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Nicknamed the "Kansas Comet", Gale Sayers tallied 4,956 yards and 39 TDs on 991 totes, averaging 5.0 yards per carry with the Chicago Bears. He was named a first-team All-Pro each of his first five seasons, and a four-time Pro Bowler. Sayers was named the NFL Rookie of
John Turner was a Canadian politician and lawyer who served as the 17th prime minister of Canada from June 30 to September 17, 1984.
Ruth Bader Ginsburg was the second woman to serve on the United States Supreme Court and a pioneering advocate for women’s rights.
Frederick Nathaniel "Toots" Hibbert was the singer and songwriter for Toots and The Maytals whose hits include "Pressure Drop," "Monkey Man" and "Do The Reggay," the last of which is said to have given the genre its name.
Diana Rigg became a 1960s style icon as secret agent Emma Peel in TV series "The Avengers." She also starred in spy thriller "On Her Majesty's Secret Service" as the only woman ever to marry James Bond, and played Olenna Tyrell in "Game of Thrones."
Lou Brock was a six-time MLB All Star who won two World Series with the St. Louis Cardinals and retired as the all-time league leader in stolen bases (938). Only Rickey Henderson stole more bases.
Hall of Fame pitcher Tom Seaver, a three-time Cy Young Award winner and 12-time all-star, was a member of the 1969 "Miracle Mets". He won 311 games and had a 2.86 earned-run average over a 20-year major league career that spanned from 1967-1986.
Clifford Robinson played 18 seasons in the NBA, the first 8 seasons with the Portland Trail Blazers where he received the NBA Sixth Man of the Year Award in 1993 and was selected as an All-Star in 1994.
He played Black icons Jackie Robinson and James Brown before finding fame as the regal Black Panther in the Marvel cinematic universe.
Dale Hawerchuk played in the National Hockey League for 16 seasons. He won the NHL's Calder Memorial Trophy as the league's Rookie of the Year in 1982 and was elected to the Hockey Hall of Fame in his second year of eligibility in 2001. He scored 518 goals and 1,
He was the singer, guitarist and actor whose first album included a version of "If I Had a Hammer", which earned a Golden Disc for him. His other hits included "Lemon Tree", "I'm Comin' Home, Cindy" and "Sally Was a Good Old Girl".
This morning I learned Doug Taylor had passed away. Doug covered the history of this city like no other. His blog at tayloronhistory.com was a tremendous resource and he will be sorely missed. Scadding Cabin—Toronto’s oldest surviving structure https://t.co/mCkfmYY6Zt pic.twitter.com/cvfQ95FoUZ —
Wilford Brimley was 85. He was the character actor best known for his roles in The China Syndrome, The Thing, The Natural and Cocoon.
Eddie Shack was 83. He played for six NHL teams including the Toronto Maple Leafs where he won four Stanley Cups.
Regis Philbin was 88. He was the host of Live! with Regis and Kathie Lee, Live! with Regis and Kelly and Who Wants to Be a Millionaire? who logged more than 15,000 hours on the air, earning him recognition in the Guinness Book of World Records for the most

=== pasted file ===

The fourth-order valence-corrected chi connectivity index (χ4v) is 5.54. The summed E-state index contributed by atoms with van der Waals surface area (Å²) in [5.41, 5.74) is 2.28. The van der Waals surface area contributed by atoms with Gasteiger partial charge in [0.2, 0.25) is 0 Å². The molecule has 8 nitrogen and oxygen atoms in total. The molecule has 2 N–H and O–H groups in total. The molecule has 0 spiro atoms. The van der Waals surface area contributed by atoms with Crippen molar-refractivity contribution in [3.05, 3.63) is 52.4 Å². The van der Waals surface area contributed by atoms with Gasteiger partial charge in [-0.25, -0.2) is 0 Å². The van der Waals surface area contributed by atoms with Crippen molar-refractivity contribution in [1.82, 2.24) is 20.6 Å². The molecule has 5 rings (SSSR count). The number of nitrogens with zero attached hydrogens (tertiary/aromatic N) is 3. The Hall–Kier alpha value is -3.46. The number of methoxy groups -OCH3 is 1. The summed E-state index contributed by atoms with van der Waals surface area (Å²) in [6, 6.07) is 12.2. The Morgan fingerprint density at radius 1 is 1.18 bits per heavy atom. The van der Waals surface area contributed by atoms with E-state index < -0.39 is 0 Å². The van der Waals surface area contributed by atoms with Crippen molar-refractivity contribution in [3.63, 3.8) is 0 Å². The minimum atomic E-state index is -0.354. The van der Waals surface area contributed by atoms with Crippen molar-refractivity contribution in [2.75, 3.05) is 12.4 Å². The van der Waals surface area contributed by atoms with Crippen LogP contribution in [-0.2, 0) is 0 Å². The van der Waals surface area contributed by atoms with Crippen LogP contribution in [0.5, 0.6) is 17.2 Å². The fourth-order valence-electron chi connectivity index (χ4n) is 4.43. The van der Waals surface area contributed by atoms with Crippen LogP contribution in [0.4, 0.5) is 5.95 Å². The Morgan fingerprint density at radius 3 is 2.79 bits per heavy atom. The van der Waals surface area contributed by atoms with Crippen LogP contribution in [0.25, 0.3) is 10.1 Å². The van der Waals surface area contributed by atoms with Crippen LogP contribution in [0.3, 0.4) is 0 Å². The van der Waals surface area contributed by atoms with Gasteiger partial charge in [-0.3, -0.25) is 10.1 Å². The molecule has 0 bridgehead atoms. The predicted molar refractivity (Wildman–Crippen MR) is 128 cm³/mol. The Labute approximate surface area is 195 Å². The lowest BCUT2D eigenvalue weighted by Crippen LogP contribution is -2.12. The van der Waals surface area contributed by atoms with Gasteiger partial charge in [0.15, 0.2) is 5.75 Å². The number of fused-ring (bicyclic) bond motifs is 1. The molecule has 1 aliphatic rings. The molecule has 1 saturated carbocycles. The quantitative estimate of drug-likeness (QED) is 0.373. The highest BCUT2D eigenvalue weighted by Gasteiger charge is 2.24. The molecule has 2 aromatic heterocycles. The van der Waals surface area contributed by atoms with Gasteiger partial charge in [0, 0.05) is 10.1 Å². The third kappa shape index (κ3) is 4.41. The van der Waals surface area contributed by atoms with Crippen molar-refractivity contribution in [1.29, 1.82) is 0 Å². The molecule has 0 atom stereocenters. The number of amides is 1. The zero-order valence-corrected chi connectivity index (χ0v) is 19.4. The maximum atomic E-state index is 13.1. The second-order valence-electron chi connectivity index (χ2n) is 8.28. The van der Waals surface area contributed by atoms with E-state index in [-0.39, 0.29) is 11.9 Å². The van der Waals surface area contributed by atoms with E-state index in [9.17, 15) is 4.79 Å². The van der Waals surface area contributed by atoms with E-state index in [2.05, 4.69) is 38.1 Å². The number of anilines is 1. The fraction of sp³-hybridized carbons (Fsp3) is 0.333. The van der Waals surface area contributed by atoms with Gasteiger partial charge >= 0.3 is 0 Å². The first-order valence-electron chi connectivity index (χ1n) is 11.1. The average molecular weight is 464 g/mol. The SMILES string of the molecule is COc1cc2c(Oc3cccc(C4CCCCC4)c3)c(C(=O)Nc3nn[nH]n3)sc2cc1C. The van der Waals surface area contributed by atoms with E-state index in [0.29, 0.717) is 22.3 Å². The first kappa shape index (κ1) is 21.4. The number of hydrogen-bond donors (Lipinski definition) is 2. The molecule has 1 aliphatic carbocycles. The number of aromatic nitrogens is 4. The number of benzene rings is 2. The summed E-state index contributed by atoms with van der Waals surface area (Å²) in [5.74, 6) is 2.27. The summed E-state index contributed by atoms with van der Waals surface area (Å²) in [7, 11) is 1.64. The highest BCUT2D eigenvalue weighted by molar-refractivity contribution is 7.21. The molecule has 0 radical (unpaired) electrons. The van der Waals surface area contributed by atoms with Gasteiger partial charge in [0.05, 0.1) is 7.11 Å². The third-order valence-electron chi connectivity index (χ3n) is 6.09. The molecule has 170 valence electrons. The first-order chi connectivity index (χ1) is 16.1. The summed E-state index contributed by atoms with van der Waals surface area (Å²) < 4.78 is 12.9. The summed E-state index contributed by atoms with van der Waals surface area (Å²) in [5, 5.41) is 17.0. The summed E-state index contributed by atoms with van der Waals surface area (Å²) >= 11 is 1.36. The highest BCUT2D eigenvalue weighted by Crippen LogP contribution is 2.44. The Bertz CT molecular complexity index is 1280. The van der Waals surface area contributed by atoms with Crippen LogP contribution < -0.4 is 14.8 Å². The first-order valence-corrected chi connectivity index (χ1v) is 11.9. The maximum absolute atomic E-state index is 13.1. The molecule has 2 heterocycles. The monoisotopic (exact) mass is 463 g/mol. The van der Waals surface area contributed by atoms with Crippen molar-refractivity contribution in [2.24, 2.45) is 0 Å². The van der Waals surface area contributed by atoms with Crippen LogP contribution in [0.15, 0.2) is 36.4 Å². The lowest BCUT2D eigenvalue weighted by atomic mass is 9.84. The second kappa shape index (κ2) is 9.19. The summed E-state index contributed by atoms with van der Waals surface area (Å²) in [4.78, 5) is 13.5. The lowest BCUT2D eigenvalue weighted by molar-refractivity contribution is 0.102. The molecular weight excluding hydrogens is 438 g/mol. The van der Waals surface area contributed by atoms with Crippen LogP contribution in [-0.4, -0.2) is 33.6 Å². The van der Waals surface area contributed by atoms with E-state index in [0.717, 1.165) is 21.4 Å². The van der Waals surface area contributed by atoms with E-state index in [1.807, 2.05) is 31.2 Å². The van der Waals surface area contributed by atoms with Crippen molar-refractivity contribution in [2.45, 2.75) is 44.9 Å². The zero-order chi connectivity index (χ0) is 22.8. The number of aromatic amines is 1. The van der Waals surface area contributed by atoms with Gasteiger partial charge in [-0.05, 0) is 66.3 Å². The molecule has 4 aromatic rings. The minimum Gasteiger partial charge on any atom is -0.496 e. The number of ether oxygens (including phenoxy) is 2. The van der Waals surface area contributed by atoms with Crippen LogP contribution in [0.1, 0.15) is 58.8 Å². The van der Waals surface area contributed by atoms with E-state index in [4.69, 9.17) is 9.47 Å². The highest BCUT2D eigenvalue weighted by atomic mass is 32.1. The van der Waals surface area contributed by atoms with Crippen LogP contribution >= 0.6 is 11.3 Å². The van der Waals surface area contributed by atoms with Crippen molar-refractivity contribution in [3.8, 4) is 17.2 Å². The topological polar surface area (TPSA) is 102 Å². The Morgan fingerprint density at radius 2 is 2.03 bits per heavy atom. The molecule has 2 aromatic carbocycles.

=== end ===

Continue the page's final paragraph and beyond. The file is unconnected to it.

John Lewis was 80. He was the civil rights leader who was one of the "Big Six" leaders of groups who organized the 1963 March on Washington, played many key roles in the Civil Rights Movement and its actions to end legalized racial segregation in the United States.
Kelly Preston was 57. She was the actress who starred in such films as Mischief, Spacecamp, Twins and Jerry Maguire.
Charlie Daniels was 83. He was the country musician best known for the hit "The Devil Went Down to Georgia."
Ennio Morricone was 91. He was the Oscar-winning Italian composer who created the coyote-howl theme for the iconic spaghetti western The Good, the Bad and the Ugly and often haunting soundtracks for such classic Hollywood gangster movies as The Untouchables and the epic Once Upon A Time In America. In
Hugh Downs was 99. His career in broadcasting spanned more than half a century during which he anchored the Today Show, was Johnny Carson’s first sidekick, and anchored 20/20 with Barbara Walters.
Carl Reiner was 98. He was a legend of American comedy, having achieved great success as a comic actor, a director, producer and recording artist. He has won nine Emmy Awards, three as an actor, four as a writer and two as a producer. He also won a Grammy Award
Joel Schumacher was 80. He was the film director who directed such movies as St. Elmo's Fire, The Lost Boys, Falling Down, The Client, A Time to Kill, 8MM, Tigerland and a couple of Batman movies I didn't particularly care for.
Ian Holm was 88. He was the classically trained and retired Shakespearean performer was best known for playing Ash in his 1979 Hollywood debut Alien and Bilbo Baggins in Peter Jackson’s Lord of the Rings trilogy.
Jerry Sloan was 78. He was the longtime Utah Jazz head coach who led the team to the NBA Finals twice and ranks third among NBA coaches on the all-time wins list, racking up 1,223 Jazz coaching wins and 20 trips to the NBA Playoffs.
Fred Willard was 86. He was the comedic actor best known for his roles in the Rob Reiner mockumentary film This Is Spinal Tap; the Christopher Guest mockumentary films Waiting for Guffman, Best in Show, A Mighty Wind, For Your Consideration, Mascots; and the Anchorman films.